The Holy Spirit works through this verse. Along with some deep breathing, it can help us think more clearly, kind of like the way the woman cleared the way for finding the coin by lighting a lamp and sweeping. The more we practice trusting God, the more our faith grows. Our minds are changed in subtle ways when we pray or meditate, so we help our brains learn to panic less. Studies have found that prayer lowers our reactivity to traumatic events.
Whether we are physically lost, emotionally lost, or spiritually lost, we do our best to try to fix it ourselves. But when we are stressed, our decision-making can be impaired and we need help. In the stories Jesus tells in today’s scripture, he uses the word “repent.” The word in Greek is metanoeó (met-an-o-eh’-o) which means to change one’s mind. When we’re lost, afraid, panicking, we need our minds to change. We need to calm down so we can think clearly. We need peace. God’s peace.
God is never far away. Psalm 139 helps us to remember that God is always near.
O Lord, you have examined my heart
and know everything about me.
2 You know when I sit down or stand up.
You know my thoughts even when I’m far away.
3 You see me when I travel
and when I rest at home.
You know everything I do.
4 You know what I am going to say
even before I say it, Lord.
5 You go before me and follow me.
You place your hand of blessing on my head.
6 Such knowledge is too wonderful for me,
too great for me to understand!
7 I can never escape from your Spirit!
I can never get away from your presence!
8 If I go up to heaven, you are there;
if I go down to the grave,[a] you are there.
9 If I ride the wings of the morning,
if I dwell by the farthest oceans,
10 even there your hand will guide me,
and your strength will support me.
11 I could ask the darkness to hide me
and the light around me to become night—
12 but even in darkness I cannot hide from you.
To you the night shines as bright as day.
Darkness and light are the same to you.
What the psalm is telling us, and that I have found in my own life is that when it feels like we are lost and God is far away, it is our perception, not God’s reality. We cannot hide from God.
And so we practice seeking and trusting God in prayer, in Bible reading, in having spiritual conversations with friends. Sometimes in prayer we can be more honest about how we feel, which can then help us to sort out what’s happening and figure out what steps to take, or how to explain to someone that we need help.
Sometimes prayer helps us to settle down enough to see a situation differently, and to see new possibilities.
Honestly, I didn’t set out for this to be sermon about prayer, and I don’t want that to be the only way we think of getting help when we feel lost, because sometimes we are beyond prayer. I don’t think I will ever forget the day when I told my husband Rob that I was so tired of trying to keep going like everything was ok. He asked if he could make an appointment with the doctor for me. I said yes, and that was the beginning of changing my mind, of repenting and admitting I needed help.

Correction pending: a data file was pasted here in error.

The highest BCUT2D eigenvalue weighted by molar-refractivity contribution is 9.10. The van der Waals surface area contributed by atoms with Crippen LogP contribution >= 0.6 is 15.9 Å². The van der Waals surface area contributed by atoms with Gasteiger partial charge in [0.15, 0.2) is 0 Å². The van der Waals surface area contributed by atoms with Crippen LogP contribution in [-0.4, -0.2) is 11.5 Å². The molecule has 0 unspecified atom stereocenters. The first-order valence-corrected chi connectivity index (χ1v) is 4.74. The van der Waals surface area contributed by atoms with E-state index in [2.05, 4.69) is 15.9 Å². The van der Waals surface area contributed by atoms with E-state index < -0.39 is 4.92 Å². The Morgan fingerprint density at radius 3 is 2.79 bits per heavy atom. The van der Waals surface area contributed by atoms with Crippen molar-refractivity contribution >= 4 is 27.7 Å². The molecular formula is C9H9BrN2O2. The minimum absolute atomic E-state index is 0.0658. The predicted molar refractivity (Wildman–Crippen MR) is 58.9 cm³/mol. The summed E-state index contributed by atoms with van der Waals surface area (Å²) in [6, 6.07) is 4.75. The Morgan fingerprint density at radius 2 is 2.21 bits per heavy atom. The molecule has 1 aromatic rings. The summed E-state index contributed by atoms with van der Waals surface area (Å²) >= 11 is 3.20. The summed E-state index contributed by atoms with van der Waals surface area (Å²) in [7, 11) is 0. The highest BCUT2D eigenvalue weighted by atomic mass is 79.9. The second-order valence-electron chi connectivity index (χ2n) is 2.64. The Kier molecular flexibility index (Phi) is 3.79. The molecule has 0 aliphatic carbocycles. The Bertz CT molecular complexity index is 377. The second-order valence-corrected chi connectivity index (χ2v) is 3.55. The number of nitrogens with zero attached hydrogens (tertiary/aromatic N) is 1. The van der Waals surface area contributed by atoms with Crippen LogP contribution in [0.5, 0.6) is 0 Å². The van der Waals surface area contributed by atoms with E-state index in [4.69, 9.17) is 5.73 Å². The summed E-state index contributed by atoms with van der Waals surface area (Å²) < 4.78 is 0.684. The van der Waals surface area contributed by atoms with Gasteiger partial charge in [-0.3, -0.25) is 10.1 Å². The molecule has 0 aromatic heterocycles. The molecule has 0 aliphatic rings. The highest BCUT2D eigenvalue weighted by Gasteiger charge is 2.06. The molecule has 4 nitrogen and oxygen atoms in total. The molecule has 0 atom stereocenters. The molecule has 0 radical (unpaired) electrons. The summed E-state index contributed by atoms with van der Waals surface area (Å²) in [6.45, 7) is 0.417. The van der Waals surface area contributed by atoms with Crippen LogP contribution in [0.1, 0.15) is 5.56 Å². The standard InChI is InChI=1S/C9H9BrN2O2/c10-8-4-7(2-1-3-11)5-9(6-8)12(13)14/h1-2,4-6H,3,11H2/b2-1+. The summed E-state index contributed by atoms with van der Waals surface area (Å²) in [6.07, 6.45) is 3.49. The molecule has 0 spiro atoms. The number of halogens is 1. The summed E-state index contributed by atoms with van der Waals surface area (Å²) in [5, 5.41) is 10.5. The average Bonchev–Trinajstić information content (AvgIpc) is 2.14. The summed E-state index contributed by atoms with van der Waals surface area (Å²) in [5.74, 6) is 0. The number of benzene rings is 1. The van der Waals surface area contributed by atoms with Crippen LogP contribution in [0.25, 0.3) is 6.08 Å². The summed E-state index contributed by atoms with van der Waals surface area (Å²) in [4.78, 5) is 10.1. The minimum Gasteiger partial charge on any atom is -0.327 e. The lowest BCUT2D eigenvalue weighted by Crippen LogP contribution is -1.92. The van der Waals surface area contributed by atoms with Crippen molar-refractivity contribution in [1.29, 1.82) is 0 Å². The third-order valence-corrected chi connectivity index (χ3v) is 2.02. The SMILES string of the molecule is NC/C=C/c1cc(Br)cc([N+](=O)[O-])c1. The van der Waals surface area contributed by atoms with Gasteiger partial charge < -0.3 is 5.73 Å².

The only words I was hearing from God during that time were these: Don’t give up. Remembering those words is good practice. Galatians 6:9 Don’t give up.
Today we may already have seen the memorial service in New York for 9/11. The 9/11 memorial in New York City is a great example of not giving up. Great care has been taken to identify all the remains. The process of matching DNA continues to this day. The names of everyone who died are engraved on the memorial, and they are carefully grouped so that those who worked together are remembered together.
The memorial is a plaza where they’ve planted 400 swamp oak trees, but there’s one tree that’s different. The Survivor Tree is a Callery pear tree that was found on the site as they were clearing the rubble. It was burned, badly damaged, and nearly dead, but the New York City Parks and Recreation Department removed it and cared for it, nursing it back to health. Now it has a place of honor in the memorial park, and every year seedlings from that Survivor Tree are given to cities where there have been tragedies. It is a living reminder of resilience, survival, and resurrection.
The giant reflecting pools in the memorial are built in the footprint of the twin towers. They are the largest manmade waterfalls in North America. The water continuously flows into a black void in the center. The architect Michael Arad calls his design “visible absence.” It’s a little like the empty cross that no longer has Jesus on it. His visible absence helps us remember that Jesus was resurrected from the dead. If God can do that, then we can trust God to find us and raise us up, too. And help us help others to know this same hope.
This is what we celebrate every Sunday, and every morning when a new day dawns. Thanks, God.
 By Ajay Suresh from New York, NY, USA – Carnegie Hall – Full, CC BY 2.0, https://commons.wikimedia.org/w/index.php?curid=80043574
 Photo by Sincerely Media on Unsplash
 Read more: https://www.jewfaq.org/attitudes_toward_gentiles and https://www.gotquestions.org/Bible-unclean.html
 Lynn Japinga in Long, Thomas G.; Connections: A Lectionary Commentary for Preaching and Worship (p. 319). Presbyterian Publishing Corporation. Kindle Edition.
 Photo by Kirk Thornton on Unsplash
 Michael Bond, “Why Humans Totally Freak Out When They Get Lost,” Wired, May 13, 2020. https://www.wired.com/story/why-humans-totally-freak-out-when-they-get-lost/ accessed Sept. 10, 2022.
 Photo by Bradley Allweil on Unsplash
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 Photo by Alejandro Gonzalez on Unsplash